I don’t believe that Google AdSense, or OpenX, or other established ad servers are serving up malware or phishing sites on purpose. In fact, I think they make an effort to screen such ads out. But it’s worth considering whether the benefit to us, as site owners and bloggers, is worth risking our own reputations on, at all, when security toolbars report our sites – rather than the spurious ads or ad servers – as a risk, and send visitors scurrying away as fast as they can click out.

My reputation is certainly worth more to me than the $96.37 I’ll never see in my own bank account.

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9 Responses

  1. Anklebuster says:

    Holly, welcome to the Day-Late-Dollar-Short-Adsense Club. I joined back in 2006, when went bust. I was struggling to get my 100.00 payout and suddenly, Google switched the revenue sharing rules. I really don’t recall the details, but I think it had to do with devaluing clicks.

    I am also a member of the Inactive Facebook Account Club. That’s mandatory, because I haven’t found a way to pull all the FB digital leeches from my leg.

    I understand that the Internet is forever. Five years from now, today’s malware miscreants will have morphed into blockchain tunnel worms: impossible to track, impossible to stop. Maybe then, people will listen to my cries for an updated Commodore 64!!! (Operating system in ROM, which is copied to ram during boot up.)

    I realize that this can be achieved with Virtual Machines, but that is a software layer, after all–just as vulnerable to hacking as Windows, Linux or MacOS.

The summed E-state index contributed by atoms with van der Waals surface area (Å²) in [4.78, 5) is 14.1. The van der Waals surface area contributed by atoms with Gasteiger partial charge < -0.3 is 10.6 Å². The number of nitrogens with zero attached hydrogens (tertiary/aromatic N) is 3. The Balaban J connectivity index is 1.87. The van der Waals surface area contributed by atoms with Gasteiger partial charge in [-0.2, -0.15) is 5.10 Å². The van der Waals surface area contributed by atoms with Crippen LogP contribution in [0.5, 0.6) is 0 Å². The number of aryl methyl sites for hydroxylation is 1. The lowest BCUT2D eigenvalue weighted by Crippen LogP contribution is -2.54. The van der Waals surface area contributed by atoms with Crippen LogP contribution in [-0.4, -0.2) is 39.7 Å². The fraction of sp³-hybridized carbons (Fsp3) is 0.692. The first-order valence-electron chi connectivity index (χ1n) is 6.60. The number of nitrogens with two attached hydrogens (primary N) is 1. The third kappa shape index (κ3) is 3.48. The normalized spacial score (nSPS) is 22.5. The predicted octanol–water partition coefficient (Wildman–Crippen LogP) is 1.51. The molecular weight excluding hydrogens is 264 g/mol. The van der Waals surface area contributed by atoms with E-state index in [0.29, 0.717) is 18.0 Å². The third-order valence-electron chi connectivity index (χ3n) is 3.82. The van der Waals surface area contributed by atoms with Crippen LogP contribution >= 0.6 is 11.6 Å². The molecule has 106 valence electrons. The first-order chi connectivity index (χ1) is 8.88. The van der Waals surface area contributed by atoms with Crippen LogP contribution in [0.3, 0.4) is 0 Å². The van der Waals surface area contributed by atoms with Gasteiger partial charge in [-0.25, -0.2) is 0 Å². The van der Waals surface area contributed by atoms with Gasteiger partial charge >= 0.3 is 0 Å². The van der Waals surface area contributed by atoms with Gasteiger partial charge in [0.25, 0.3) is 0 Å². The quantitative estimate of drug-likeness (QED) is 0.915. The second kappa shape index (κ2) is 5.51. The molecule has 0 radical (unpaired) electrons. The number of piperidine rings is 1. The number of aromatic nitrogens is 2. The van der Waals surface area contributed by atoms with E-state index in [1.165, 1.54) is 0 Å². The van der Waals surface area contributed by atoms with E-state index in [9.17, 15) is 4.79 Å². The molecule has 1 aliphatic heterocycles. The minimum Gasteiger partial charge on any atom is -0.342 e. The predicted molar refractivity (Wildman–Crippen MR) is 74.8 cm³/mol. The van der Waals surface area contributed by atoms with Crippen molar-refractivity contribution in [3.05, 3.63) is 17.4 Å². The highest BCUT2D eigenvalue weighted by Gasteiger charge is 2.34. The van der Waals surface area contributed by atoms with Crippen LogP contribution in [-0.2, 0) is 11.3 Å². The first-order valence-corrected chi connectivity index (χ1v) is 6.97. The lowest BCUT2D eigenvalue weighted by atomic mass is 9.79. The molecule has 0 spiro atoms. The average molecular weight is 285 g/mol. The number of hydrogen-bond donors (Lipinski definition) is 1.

• Apparently, YouTube changed their terms in February, too – you now have to have 1000 subscribers and 4000 viewing hours in the last 12 months. Now, if only they’d make it that easy to turn monetization off (I hope THEY did) on all videos.

    • BUT…I may get that payment yet! I did not realize it, but if you cancel with over $10 balance, they send you a payment. That’d be sweet.

  2. Anklebuster says:

    Wait, what??? No Way! I may yet get that grossly deflated 67.00, yet. How does that impact the Adwords side of things? I was thinking of dabbling in that.



    • Yep! But you have to cancel to get a payout. Or just keep trudging along at about $0.18/year. It doesn’t look like it affects AdWords at all. At least not the keyword planner.

  3. Anklebuster says:

    Trudge? I don’t even blog. LOL Thanks for the info. I should go see…



    • DOOOOO it. Maybe if enough people do, they’ll (a) be happier with fewer accounts to manage going forward; or, (b) change their policies. I have a theory that eventually, all they’ll have LEFT is splogs and scrapers and that they really don’t care as long as enough people are duped into clicking through. (Kind of like Facebook Ads. Never mind that half the accounts are overseas bots and now number more than the living breathing humans on the planet, eh?)

  4. Anklebuster says:

    Google seems reluctant to comply. It tells me that my AdSense account isn’t associated with the email address that I thought was associated with it. LOL My memory does not serve. I think I may have reset my main Google Accounts password. Dang it all!!!



  5. Mitch Mitchell says:

    I’m still running Adsense on a couple of blogs and one of my websites, and I’m earning enough to get my money… once every 4 months. The weasels; I was making good bank until some point last year. Still, at least I’m getting something, and as that woman I’m married to says, it’s better than a zero.

    Course I’m not allowed to run it on IJS; don’t care! lol